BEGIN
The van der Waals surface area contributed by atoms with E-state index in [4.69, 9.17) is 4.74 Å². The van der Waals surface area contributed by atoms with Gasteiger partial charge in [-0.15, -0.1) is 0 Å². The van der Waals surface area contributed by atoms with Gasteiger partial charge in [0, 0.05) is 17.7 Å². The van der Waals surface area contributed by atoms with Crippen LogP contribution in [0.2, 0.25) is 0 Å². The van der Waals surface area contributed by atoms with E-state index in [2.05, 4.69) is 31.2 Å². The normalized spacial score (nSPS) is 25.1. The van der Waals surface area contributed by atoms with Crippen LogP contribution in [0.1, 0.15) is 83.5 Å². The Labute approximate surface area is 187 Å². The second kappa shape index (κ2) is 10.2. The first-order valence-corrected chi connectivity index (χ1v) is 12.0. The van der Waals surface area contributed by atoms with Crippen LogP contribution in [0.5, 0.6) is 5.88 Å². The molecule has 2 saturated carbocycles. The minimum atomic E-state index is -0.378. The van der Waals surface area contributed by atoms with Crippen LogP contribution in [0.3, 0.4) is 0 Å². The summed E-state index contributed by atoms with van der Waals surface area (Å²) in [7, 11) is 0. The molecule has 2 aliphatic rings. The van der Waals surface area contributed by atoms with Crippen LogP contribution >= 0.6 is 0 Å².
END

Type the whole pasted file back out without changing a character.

The van der Waals surface area contributed by atoms with E-state index in [4.69, 9.17) is 4.74 Å². The van der Waals surface area contributed by atoms with Gasteiger partial charge in [-0.15, -0.1) is 0 Å². The van der Waals surface area contributed by atoms with Gasteiger partial charge in [0, 0.05) is 17.7 Å². The van der Waals surface area contributed by atoms with Crippen LogP contribution in [0.2, 0.25) is 0 Å². The van der Waals surface area contributed by atoms with E-state index in [2.05, 4.69) is 31.2 Å². The normalized spacial score (nSPS) is 25.1. The van der Waals surface area contributed by atoms with Crippen LogP contribution in [0.1, 0.15) is 83.5 Å². The Labute approximate surface area is 187 Å². The second kappa shape index (κ2) is 10.2. The first-order valence-corrected chi connectivity index (χ1v) is 12.0. The van der Waals surface area contributed by atoms with Crippen LogP contribution in [0.5, 0.6) is 5.88 Å². The molecule has 2 saturated carbocycles. The minimum atomic E-state index is -0.378. The van der Waals surface area contributed by atoms with Crippen LogP contribution in [0.3, 0.4) is 0 Å². The summed E-state index contributed by atoms with van der Waals surface area (Å²) in [7, 11) is 0. The molecule has 2 aliphatic rings. The van der Waals surface area contributed by atoms with Crippen LogP contribution >= 0.6 is 0 Å².